Project description:Recent outbreaks of yellow fever virus (YFV) in West Africa and Brazil resulted in rapid depletion of global vaccine emergency stockpiles and raised concerns about being unprepared against future YFV epidemics. Here we report that a live attenuated virus similar to the Japanese encephalitis virus (JEV) vaccine JE-CVax/Imojev that consists of YFV-17D vaccine from which the structural (prM/E) genes have been replaced with those of the JEV SA14-14-2 vaccine strain confers full protection in mice against lethal YFV challenge. In contrast to the YFV-17D-mediated protection against YFV, this protection is not mediated by neutralizing antibodies but correlates with YFV-specific nonneutralizing antibodies and T cell responses against cell-associated YFV NS1 and other YFV nonstructural (NS) proteins. Our findings reveal the potential of YFV NS proteins to mediate protection and demonstrate that chimeric flavivirus vaccines, such as Imojev, could confer protection against two flaviviruses. This dual protection may have implications for the possible off-label use of JE-CVax in case of emergency and vaccine shortage during YFV outbreaks. In addition, populations in Asia that have been vaccinated with Imojev may already be protected against YFV should outbreaks ever occur on that continent, as several countries/regions in the Asia-Pacific are vulnerable to international spread of the YFV.IMPORTANCE Efficient and safe vaccines against yellow fever (e.g., YFV-17D) that provide long-lasting protection by rapidly inducing neutralizing antibody responses exist. However, the vaccine supply cannot cope with an increasing demand posed by urban outbreaks in recent years. Here we report that JE-CVax/Imojev, a YFV-17D-based chimeric Japanese encephalitis vaccine, also efficiently protects against YFV infection in mice. In case of shortage of the YFV vaccine during yellow fever outbreaks, (off-label) use of JE-CVax/Imojev may be considered. Moreover, wider use of JE-CVax/Imojev in Asia may lower the risk of the much-feared YFV spillover to the continent. More generally, chimeric vaccines that combine surface antigens and replication machineries of two distinct flaviviruses may be considered dual vaccines for the latter pathogen without induction of surface-specific antibodies. Following this rationale, novel flavivirus vaccines that do not hold a risk for antibody-dependent enhancement (ADE) of infection (inherent to current dengue vaccines and dengue vaccine candidates) could be designed.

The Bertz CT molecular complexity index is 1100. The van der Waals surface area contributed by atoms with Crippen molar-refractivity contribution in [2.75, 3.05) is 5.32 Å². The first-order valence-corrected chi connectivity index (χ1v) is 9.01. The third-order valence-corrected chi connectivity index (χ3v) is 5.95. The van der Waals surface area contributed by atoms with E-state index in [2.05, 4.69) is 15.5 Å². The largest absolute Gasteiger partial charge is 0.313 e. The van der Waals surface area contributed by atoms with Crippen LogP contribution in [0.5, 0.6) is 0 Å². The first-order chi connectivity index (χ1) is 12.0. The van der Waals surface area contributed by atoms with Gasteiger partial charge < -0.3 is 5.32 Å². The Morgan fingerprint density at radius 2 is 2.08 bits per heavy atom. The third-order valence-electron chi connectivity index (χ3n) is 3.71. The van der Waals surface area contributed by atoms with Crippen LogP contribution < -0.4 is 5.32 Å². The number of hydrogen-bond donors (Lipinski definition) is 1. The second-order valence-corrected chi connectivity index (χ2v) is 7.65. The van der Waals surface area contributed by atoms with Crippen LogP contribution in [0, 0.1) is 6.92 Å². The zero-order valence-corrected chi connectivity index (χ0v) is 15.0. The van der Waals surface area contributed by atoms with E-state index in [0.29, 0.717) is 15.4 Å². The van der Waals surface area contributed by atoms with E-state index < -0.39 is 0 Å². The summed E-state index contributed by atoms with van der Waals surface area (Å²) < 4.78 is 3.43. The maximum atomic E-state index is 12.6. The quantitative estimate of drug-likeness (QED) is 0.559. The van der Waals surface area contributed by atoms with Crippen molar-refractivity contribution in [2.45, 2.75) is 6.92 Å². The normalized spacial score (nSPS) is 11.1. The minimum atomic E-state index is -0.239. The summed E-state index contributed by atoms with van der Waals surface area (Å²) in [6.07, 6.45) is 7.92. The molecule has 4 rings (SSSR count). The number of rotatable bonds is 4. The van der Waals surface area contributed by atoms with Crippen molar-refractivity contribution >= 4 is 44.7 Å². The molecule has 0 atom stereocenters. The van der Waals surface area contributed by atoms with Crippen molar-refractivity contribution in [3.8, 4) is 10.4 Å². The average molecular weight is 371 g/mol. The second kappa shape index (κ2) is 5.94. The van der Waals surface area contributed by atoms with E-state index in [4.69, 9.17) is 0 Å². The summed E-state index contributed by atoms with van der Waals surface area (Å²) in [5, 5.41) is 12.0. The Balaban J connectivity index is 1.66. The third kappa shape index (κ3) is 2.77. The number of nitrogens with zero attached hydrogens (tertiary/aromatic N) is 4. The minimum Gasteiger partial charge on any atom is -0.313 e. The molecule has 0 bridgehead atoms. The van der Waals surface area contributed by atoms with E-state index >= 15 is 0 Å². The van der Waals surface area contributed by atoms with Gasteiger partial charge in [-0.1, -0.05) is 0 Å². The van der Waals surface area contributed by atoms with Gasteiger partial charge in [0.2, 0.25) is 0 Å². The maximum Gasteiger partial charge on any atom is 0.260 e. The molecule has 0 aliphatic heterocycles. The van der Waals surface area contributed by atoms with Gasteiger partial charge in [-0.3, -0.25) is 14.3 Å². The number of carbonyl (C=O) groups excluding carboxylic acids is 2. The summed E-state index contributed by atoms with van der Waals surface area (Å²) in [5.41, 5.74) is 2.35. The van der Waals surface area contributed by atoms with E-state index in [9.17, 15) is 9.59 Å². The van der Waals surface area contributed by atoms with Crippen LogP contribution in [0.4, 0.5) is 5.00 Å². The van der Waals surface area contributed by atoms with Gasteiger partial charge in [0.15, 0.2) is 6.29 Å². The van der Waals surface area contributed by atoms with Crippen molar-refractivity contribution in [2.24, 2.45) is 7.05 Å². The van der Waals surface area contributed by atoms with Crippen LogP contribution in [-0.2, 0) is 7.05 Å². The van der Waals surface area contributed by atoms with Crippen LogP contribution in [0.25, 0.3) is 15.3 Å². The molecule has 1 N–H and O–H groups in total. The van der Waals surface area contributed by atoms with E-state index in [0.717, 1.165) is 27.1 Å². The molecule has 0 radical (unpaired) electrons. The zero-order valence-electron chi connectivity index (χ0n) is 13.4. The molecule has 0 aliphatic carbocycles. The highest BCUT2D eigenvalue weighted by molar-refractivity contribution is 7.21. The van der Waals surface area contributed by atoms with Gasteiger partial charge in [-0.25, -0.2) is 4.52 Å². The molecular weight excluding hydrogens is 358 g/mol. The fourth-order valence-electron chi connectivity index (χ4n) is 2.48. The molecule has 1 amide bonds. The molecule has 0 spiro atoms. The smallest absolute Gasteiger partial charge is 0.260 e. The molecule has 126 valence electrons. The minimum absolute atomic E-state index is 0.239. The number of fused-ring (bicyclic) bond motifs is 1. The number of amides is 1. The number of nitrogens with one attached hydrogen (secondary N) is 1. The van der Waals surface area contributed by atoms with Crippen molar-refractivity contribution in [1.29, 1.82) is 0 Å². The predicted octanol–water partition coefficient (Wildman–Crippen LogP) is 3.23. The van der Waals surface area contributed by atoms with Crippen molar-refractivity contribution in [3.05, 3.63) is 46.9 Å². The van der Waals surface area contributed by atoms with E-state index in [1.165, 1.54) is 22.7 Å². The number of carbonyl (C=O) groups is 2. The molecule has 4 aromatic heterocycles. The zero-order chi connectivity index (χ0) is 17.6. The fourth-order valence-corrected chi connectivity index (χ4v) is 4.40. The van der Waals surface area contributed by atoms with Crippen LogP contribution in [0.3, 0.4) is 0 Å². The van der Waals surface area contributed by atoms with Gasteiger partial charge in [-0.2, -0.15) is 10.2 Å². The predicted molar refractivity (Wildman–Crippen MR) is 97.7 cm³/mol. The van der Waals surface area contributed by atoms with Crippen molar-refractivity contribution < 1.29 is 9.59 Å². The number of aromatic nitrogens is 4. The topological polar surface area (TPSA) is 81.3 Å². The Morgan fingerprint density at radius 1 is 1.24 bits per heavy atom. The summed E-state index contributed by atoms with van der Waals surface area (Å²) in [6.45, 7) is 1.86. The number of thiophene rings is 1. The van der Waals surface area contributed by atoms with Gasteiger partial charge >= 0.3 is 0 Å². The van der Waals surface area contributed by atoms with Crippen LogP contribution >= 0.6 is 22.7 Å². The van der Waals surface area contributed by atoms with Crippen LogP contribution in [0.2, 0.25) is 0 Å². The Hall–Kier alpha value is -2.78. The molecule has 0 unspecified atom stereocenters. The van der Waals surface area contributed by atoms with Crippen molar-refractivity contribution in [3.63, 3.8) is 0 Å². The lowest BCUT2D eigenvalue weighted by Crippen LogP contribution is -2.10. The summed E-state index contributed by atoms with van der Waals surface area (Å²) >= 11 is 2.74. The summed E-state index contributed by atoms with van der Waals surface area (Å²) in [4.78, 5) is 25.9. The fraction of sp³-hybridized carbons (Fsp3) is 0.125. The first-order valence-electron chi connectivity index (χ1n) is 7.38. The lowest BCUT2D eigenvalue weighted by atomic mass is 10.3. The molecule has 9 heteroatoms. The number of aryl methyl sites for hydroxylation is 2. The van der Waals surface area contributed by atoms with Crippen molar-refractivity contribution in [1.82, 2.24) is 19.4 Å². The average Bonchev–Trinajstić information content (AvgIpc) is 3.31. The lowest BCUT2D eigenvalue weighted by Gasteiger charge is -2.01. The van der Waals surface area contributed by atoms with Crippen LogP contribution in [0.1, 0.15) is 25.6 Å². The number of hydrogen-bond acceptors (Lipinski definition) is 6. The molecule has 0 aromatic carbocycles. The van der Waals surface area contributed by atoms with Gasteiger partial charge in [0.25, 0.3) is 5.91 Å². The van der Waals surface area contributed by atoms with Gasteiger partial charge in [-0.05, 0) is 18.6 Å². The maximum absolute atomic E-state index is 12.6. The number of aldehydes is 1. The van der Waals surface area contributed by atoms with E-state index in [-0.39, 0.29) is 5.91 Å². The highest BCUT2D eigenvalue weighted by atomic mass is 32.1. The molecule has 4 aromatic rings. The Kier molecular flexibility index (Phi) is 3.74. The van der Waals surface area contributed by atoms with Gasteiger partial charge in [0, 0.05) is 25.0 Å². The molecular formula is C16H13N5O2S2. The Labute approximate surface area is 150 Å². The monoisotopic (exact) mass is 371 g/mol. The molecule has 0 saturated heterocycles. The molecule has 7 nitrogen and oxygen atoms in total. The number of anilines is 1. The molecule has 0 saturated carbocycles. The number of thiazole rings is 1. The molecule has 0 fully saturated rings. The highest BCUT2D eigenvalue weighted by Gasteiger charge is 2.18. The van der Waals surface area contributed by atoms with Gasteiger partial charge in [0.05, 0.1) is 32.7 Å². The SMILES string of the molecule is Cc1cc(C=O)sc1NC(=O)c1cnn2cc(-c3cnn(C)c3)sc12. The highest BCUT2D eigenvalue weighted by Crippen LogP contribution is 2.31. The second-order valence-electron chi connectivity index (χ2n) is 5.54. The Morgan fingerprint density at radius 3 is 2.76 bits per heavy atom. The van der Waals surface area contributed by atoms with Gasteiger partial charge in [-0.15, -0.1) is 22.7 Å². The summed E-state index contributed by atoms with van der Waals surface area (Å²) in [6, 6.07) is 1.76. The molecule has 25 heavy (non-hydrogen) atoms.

Project description:The molecular basis of attenuation for live-attenuated vaccines is poorly understood. The yellow fever (YF) 17D vaccine virus was derived from the wild-type, parental strain Asibi virus by serial passage in chicken tissue and has proven to be a very safe and efficacious vaccine. We have previously shown that wild-type Asibi is a typical RNA virus with high genetic diversity, while the 17D vaccine virus has very little genetic diversity. To investigate this further, we treated Asibi and 17D viruses with ribavirin, a GTP analog with strong antiviral activity that increases levels of mutations in the viral genome. As expected, ribavirin treatment introduced mutations into the Asibi virus genome at a very high frequency and decreased viral infectivity while, in contrast, the 17D vaccine virus was resistant to ribavirin, as treatment with the antiviral introduced very few mutations into the genome, and viral infectivity was not lost. The results were confirmed for another YF wild-type parental and vaccine pair, a wild-type French viscerotropic virus and French neurotropic vaccine. Using recombinant Asibi and 17D viruses, ribavirin sensitivity was located to viral nonstructural genes. Thus, two live-attenuated YF vaccine viruses are genetically stable even under intense mutagenic pressure, suggesting that attenuation of live-attenuated YF vaccines is due, at least in part, to fidelity of the replication complex resulting in high genetic stability.IMPORTANCE Live-attenuated viral vaccines are highly safe and efficacious but represent complex and often multigenic attenuation mechanisms. Most of these vaccines have been generated empirically by serial passaging of a wild-type (WT) virus in cell culture. One of the safest and most effective live-attenuated vaccines is yellow fever (YF) virus strain 17D, which has been used for over 80?years to control YF disease. The availability of the WT parental strain of 17D, Asibi virus, and large quantities of clinical data showing the effectiveness of the 17D vaccine make this WT parent/vaccine pair an excellent model for investigating RNA virus attenuation. Here, we investigate a mechanism of 17D attenuation and show that the vaccine virus is resistant to the antiviral compound ribavirin. The findings suggest that attenuation is in part due to a low probability of reversion or mutation of the vaccine virus genome to WT, thus maintaining a stable genotype despite external pressures.